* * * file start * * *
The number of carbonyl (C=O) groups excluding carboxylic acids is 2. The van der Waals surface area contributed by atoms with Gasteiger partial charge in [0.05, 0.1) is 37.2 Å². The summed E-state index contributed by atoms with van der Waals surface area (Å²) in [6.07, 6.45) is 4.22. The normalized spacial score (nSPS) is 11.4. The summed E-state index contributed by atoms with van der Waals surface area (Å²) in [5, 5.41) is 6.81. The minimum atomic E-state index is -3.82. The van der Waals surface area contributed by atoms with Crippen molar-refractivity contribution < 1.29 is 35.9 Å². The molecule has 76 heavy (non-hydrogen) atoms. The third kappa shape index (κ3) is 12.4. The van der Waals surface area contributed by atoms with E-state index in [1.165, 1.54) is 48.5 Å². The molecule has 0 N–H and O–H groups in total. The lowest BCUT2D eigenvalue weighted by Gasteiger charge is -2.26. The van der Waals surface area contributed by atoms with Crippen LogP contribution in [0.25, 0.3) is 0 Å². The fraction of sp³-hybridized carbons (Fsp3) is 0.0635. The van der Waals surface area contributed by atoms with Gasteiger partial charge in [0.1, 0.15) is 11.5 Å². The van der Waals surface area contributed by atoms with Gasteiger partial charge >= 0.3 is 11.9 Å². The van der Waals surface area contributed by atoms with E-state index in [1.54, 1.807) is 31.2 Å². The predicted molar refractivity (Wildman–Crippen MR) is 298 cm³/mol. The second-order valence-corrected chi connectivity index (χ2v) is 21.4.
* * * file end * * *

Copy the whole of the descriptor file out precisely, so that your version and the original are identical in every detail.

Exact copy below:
The number of carbonyl (C=O) groups excluding carboxylic acids is 2. The van der Waals surface area contributed by atoms with Gasteiger partial charge in [0.05, 0.1) is 37.2 Å². The summed E-state index contributed by atoms with van der Waals surface area (Å²) in [6.07, 6.45) is 4.22. The normalized spacial score (nSPS) is 11.4. The summed E-state index contributed by atoms with van der Waals surface area (Å²) in [5, 5.41) is 6.81. The minimum atomic E-state index is -3.82. The van der Waals surface area contributed by atoms with Crippen molar-refractivity contribution < 1.29 is 35.9 Å². The molecule has 76 heavy (non-hydrogen) atoms. The third kappa shape index (κ3) is 12.4. The van der Waals surface area contributed by atoms with E-state index in [1.165, 1.54) is 48.5 Å². The molecule has 0 N–H and O–H groups in total. The lowest BCUT2D eigenvalue weighted by Gasteiger charge is -2.26. The van der Waals surface area contributed by atoms with Crippen LogP contribution in [0.25, 0.3) is 0 Å². The fraction of sp³-hybridized carbons (Fsp3) is 0.0635. The van der Waals surface area contributed by atoms with Gasteiger partial charge in [0.1, 0.15) is 11.5 Å². The van der Waals surface area contributed by atoms with Gasteiger partial charge >= 0.3 is 11.9 Å². The van der Waals surface area contributed by atoms with E-state index in [1.54, 1.807) is 31.2 Å². The predicted molar refractivity (Wildman–Crippen MR) is 298 cm³/mol. The second-order valence-corrected chi connectivity index (χ2v) is 21.4.